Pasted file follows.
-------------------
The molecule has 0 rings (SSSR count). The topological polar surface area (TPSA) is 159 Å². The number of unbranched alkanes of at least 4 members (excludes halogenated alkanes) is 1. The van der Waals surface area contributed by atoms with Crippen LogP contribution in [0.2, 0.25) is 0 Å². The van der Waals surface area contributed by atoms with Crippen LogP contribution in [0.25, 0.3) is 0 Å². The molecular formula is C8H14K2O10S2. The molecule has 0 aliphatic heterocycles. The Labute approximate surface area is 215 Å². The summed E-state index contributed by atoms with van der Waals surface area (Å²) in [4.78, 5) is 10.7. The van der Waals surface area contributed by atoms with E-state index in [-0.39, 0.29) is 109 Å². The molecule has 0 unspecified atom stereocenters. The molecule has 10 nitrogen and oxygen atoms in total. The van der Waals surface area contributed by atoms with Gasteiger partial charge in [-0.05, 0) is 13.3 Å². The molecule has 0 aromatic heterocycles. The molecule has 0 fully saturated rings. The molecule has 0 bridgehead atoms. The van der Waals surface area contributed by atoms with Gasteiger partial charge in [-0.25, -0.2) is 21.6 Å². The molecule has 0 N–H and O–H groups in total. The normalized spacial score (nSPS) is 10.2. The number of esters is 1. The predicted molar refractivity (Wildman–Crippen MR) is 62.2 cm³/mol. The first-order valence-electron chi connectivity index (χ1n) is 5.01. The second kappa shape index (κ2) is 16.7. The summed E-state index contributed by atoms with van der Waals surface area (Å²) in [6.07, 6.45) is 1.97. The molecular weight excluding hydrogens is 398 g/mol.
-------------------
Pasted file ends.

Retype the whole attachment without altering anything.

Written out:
The molecule has 0 rings (SSSR count). The topological polar surface area (TPSA) is 159 Å². The number of unbranched alkanes of at least 4 members (excludes halogenated alkanes) is 1. The van der Waals surface area contributed by atoms with Crippen LogP contribution in [0.2, 0.25) is 0 Å². The van der Waals surface area contributed by atoms with Crippen LogP contribution in [0.25, 0.3) is 0 Å². The molecular formula is C8H14K2O10S2. The molecule has 0 aliphatic heterocycles. The Labute approximate surface area is 215 Å². The summed E-state index contributed by atoms with van der Waals surface area (Å²) in [4.78, 5) is 10.7. The van der Waals surface area contributed by atoms with E-state index in [-0.39, 0.29) is 109 Å². The molecule has 0 unspecified atom stereocenters. The molecule has 10 nitrogen and oxygen atoms in total. The van der Waals surface area contributed by atoms with Gasteiger partial charge in [-0.05, 0) is 13.3 Å². The molecule has 0 aromatic heterocycles. The molecule has 0 fully saturated rings. The molecule has 0 bridgehead atoms. The van der Waals surface area contributed by atoms with Gasteiger partial charge in [-0.25, -0.2) is 21.6 Å². The molecule has 0 N–H and O–H groups in total. The normalized spacial score (nSPS) is 10.2. The number of esters is 1. The predicted molar refractivity (Wildman–Crippen MR) is 62.2 cm³/mol. The first-order valence-electron chi connectivity index (χ1n) is 5.01. The second kappa shape index (κ2) is 16.7. The summed E-state index contributed by atoms with van der Waals surface area (Å²) in [6.07, 6.45) is 1.97. The molecular weight excluding hydrogens is 398 g/mol.